Success and Impact

Lawsuit Compels Riverside County To Stop Harmful Fees And Fines, Begin Reimbursements

Young person with an enormous, infectious, smile

Children and families in Riverside County, California, scored a major victory in the fight against harmful court fees and fines, after a class-action lawsuit filed by the National Center for Youth Law and the Western Center on Law & Poverty (WCLP) spurred the county to implement major reforms.

The lawsuit, which charged Riverside County with illegally collecting fees from families that could not afford to pay them and causing significant economic strain, led the county to stop collecting such fees in April 2020. An amended complaint, filed by NCYL and WCLP in September 2020, sought reimbursement payments to families from Riverside County for previously collected fees.  In December 2021, the court certified a class of families who had made payments to Riverside County of these illegally-assessed fees. 

The lawsuit has the potential to impact thousands of families in Riverside County — the 10th most populous county in the U.S. — who have been charged juvenile fees in violation of California law. These violations disproportionately punish Black and Brown families and those with low incomes.

“The juvenile justice system is supposed to support the rehabilitation of young people, but in Riverside County, that guiding philosophy is turned on its head,” said Michael Harris, an attorney and Senior Director of Legal Advocacy and Juvenile Justice at NCYL. “The county’s practices have had a devastating effect on families that needed help.”

Correcting wrongs

The complaint filed by the plaintiffs in March 2020 alleged that Riverside County did not follow necessary legal protocol when it charged families with fees. The county has been obligated to follow a process which included obtaining a court order, and ensuring families had the ability to pay fees they were assessed, however, the county did not provide families with required notices about their rights, the legal process, or how to challenge the fees.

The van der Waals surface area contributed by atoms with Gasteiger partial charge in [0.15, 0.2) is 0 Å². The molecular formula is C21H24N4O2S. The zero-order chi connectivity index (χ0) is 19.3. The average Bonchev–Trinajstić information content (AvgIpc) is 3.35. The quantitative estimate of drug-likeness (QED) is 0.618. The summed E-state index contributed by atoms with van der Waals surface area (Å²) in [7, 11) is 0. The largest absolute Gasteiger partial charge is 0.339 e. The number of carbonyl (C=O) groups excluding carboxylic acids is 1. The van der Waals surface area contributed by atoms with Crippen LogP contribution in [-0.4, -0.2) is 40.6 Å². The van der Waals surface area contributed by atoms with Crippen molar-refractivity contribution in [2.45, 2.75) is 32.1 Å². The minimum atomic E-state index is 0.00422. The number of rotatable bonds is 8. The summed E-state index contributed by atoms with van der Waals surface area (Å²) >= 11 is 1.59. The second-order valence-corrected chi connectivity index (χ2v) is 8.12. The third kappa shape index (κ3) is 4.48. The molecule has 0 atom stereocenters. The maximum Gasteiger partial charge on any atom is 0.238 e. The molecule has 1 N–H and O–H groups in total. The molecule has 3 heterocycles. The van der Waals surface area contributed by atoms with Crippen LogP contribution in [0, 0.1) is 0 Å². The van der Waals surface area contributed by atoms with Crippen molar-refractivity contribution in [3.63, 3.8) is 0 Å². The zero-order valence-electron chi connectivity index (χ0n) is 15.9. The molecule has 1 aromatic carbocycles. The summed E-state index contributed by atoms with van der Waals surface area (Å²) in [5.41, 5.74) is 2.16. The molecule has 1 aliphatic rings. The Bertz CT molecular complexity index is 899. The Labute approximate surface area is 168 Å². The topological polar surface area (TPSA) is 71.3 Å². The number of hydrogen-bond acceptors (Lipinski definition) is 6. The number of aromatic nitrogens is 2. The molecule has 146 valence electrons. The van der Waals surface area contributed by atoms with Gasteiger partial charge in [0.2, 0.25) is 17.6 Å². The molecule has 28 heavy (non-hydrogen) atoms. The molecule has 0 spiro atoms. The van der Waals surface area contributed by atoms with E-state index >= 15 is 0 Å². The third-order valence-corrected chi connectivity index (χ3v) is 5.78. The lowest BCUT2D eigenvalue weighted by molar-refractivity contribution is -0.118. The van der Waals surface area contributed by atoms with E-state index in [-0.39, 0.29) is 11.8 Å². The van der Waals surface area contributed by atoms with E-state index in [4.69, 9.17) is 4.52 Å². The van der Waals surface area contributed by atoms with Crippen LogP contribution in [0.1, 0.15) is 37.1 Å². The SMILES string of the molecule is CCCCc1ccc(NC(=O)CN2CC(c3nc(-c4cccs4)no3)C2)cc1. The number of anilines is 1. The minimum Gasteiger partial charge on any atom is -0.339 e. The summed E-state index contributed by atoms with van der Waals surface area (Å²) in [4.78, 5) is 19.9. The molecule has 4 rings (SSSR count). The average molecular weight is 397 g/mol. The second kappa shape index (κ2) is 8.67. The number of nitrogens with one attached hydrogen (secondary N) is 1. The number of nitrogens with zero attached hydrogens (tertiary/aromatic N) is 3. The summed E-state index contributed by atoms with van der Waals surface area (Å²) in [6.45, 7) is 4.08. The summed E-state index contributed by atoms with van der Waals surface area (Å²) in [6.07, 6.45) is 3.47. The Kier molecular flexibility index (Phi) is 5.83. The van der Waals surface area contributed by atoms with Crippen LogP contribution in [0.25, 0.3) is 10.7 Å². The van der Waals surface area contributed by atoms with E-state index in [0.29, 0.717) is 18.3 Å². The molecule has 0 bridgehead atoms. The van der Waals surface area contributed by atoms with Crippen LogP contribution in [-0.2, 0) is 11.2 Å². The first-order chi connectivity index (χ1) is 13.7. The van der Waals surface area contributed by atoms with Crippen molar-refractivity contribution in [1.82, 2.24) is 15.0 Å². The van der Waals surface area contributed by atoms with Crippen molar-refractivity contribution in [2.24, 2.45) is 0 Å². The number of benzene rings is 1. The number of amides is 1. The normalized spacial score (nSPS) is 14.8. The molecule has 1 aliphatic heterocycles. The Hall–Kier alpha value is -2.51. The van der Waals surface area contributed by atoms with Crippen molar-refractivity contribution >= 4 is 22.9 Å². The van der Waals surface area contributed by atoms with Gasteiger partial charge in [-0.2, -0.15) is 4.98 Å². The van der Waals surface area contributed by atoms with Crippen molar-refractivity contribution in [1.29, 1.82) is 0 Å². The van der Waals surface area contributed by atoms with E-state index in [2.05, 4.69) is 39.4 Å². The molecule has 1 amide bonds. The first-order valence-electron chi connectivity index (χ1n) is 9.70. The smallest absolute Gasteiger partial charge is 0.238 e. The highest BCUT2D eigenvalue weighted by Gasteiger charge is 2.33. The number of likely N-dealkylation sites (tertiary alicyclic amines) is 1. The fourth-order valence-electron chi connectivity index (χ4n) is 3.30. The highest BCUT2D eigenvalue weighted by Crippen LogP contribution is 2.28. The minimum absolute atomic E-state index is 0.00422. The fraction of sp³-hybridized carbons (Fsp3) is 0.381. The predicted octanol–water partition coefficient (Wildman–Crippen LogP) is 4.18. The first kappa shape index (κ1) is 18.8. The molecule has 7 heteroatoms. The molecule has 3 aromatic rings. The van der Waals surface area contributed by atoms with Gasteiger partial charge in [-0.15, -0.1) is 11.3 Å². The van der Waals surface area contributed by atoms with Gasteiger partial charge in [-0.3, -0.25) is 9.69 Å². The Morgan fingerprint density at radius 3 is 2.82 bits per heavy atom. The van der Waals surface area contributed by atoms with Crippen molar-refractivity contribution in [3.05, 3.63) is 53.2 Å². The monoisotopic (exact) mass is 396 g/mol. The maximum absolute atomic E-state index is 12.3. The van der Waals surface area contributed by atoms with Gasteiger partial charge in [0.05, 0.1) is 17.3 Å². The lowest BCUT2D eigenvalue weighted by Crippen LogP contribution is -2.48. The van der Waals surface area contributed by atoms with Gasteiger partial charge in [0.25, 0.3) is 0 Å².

After the county stopped collection of fees in April 2020, the amended complaint filed in September 2020 sought to compel the county to reimburse families for past fees since the county did not follow the required process. Riverside County’s failure to comply with its legal obligations means its collection of fees violated state statutes and the state constitution.

Plaintiffs Shirley and Daniel Freeman, both of whom are older than 65 and retired, were pursued by Riverside County for more than a decade for roughly $8,000 in fees related to their grandson’s involvement in the juvenile justice system. 

The Freemans’ primary source of income was Social Security retirement. Contrary to state law, Riverside County did not evaluate the Freemans’ ability to pay, did not provide notice of their right to contest the assessment and collection of fees, and did not obtain a court order against the Freemans. Instead, the county misled the Freemans into making monthly payments.
NCYL is proud to support families like the Freemans in obtaining relief and justice.